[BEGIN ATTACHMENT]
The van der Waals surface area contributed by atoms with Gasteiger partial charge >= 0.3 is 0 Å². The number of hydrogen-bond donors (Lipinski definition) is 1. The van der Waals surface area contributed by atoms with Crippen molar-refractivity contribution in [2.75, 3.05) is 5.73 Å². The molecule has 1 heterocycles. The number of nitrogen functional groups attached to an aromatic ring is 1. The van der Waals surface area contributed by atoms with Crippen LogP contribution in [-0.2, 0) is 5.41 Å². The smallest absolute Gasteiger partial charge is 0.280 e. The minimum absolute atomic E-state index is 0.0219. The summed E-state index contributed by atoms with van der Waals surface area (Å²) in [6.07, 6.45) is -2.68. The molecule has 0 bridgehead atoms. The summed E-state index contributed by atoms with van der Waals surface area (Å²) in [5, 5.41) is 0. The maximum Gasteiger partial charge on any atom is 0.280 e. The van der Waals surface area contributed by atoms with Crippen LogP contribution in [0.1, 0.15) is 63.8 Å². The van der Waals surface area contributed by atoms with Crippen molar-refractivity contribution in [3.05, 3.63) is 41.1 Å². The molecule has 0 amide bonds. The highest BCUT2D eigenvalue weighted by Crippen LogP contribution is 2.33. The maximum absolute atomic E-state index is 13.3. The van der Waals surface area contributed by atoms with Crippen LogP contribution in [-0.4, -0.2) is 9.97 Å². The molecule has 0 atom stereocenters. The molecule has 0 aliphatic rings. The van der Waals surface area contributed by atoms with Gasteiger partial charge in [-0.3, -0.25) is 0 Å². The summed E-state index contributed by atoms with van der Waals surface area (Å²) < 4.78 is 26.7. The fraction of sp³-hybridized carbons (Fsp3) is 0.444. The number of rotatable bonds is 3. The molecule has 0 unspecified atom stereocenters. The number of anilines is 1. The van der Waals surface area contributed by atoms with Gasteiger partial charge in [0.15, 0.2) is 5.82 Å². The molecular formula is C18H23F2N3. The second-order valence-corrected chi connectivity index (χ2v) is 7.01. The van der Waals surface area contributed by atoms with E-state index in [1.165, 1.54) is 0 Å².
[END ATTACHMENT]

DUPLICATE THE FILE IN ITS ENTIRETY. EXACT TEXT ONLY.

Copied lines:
The van der Waals surface area contributed by atoms with Gasteiger partial charge >= 0.3 is 0 Å². The number of hydrogen-bond donors (Lipinski definition) is 1. The van der Waals surface area contributed by atoms with Crippen molar-refractivity contribution in [2.75, 3.05) is 5.73 Å². The molecule has 1 heterocycles. The number of nitrogen functional groups attached to an aromatic ring is 1. The van der Waals surface area contributed by atoms with Crippen LogP contribution in [-0.2, 0) is 5.41 Å². The smallest absolute Gasteiger partial charge is 0.280 e. The minimum absolute atomic E-state index is 0.0219. The summed E-state index contributed by atoms with van der Waals surface area (Å²) in [6.07, 6.45) is -2.68. The molecule has 0 bridgehead atoms. The summed E-state index contributed by atoms with van der Waals surface area (Å²) in [5, 5.41) is 0. The maximum Gasteiger partial charge on any atom is 0.280 e. The van der Waals surface area contributed by atoms with Crippen LogP contribution in [0.1, 0.15) is 63.8 Å². The van der Waals surface area contributed by atoms with Crippen molar-refractivity contribution in [3.05, 3.63) is 41.1 Å². The molecule has 0 amide bonds. The highest BCUT2D eigenvalue weighted by Crippen LogP contribution is 2.33. The maximum absolute atomic E-state index is 13.3. The van der Waals surface area contributed by atoms with Crippen LogP contribution in [-0.4, -0.2) is 9.97 Å². The molecule has 0 atom stereocenters. The molecule has 0 aliphatic rings. The van der Waals surface area contributed by atoms with Gasteiger partial charge in [-0.3, -0.25) is 0 Å². The summed E-state index contributed by atoms with van der Waals surface area (Å²) < 4.78 is 26.7. The fraction of sp³-hybridized carbons (Fsp3) is 0.444. The number of rotatable bonds is 3. The molecule has 0 unspecified atom stereocenters. The number of anilines is 1. The van der Waals surface area contributed by atoms with Gasteiger partial charge in [0.15, 0.2) is 5.82 Å². The molecular formula is C18H23F2N3. The second-order valence-corrected chi connectivity index (χ2v) is 7.01. The van der Waals surface area contributed by atoms with E-state index in [1.165, 1.54) is 0 Å².